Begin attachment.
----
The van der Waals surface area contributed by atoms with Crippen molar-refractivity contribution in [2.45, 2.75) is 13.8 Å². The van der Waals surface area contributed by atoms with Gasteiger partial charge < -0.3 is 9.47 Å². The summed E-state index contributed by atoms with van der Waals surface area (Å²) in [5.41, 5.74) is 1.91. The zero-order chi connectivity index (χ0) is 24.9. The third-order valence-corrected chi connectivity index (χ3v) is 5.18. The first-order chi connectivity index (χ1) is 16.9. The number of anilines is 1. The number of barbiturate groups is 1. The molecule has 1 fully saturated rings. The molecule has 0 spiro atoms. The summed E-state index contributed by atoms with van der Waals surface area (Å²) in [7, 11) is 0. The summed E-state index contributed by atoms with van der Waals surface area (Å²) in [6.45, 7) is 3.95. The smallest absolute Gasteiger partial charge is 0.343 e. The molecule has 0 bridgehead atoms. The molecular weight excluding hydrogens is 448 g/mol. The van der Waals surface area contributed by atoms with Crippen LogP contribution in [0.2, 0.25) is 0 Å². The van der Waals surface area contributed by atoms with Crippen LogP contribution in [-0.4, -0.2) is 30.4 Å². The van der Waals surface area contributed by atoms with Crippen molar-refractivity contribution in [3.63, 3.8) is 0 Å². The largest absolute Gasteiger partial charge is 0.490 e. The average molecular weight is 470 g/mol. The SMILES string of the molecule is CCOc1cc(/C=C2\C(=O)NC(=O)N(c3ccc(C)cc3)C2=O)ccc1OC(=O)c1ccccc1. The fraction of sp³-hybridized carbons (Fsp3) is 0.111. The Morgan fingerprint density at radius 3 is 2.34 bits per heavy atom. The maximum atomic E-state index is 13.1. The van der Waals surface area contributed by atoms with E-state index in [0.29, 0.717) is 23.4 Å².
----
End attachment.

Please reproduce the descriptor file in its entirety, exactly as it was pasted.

The van der Waals surface area contributed by atoms with Crippen molar-refractivity contribution in [2.45, 2.75) is 13.8 Å². The van der Waals surface area contributed by atoms with Gasteiger partial charge < -0.3 is 9.47 Å². The summed E-state index contributed by atoms with van der Waals surface area (Å²) in [5.41, 5.74) is 1.91. The zero-order chi connectivity index (χ0) is 24.9. The third-order valence-corrected chi connectivity index (χ3v) is 5.18. The first-order chi connectivity index (χ1) is 16.9. The number of anilines is 1. The number of barbiturate groups is 1. The molecule has 1 fully saturated rings. The molecule has 0 spiro atoms. The summed E-state index contributed by atoms with van der Waals surface area (Å²) in [7, 11) is 0. The summed E-state index contributed by atoms with van der Waals surface area (Å²) in [6.45, 7) is 3.95. The smallest absolute Gasteiger partial charge is 0.343 e. The molecule has 0 bridgehead atoms. The molecular weight excluding hydrogens is 448 g/mol. The van der Waals surface area contributed by atoms with Crippen LogP contribution in [0.2, 0.25) is 0 Å². The van der Waals surface area contributed by atoms with Crippen LogP contribution in [-0.4, -0.2) is 30.4 Å². The van der Waals surface area contributed by atoms with Crippen molar-refractivity contribution in [3.63, 3.8) is 0 Å². The largest absolute Gasteiger partial charge is 0.490 e. The average molecular weight is 470 g/mol. The SMILES string of the molecule is CCOc1cc(/C=C2\C(=O)NC(=O)N(c3ccc(C)cc3)C2=O)ccc1OC(=O)c1ccccc1. The fraction of sp³-hybridized carbons (Fsp3) is 0.111. The Morgan fingerprint density at radius 3 is 2.34 bits per heavy atom. The maximum atomic E-state index is 13.1. The van der Waals surface area contributed by atoms with E-state index in [0.29, 0.717) is 23.4 Å².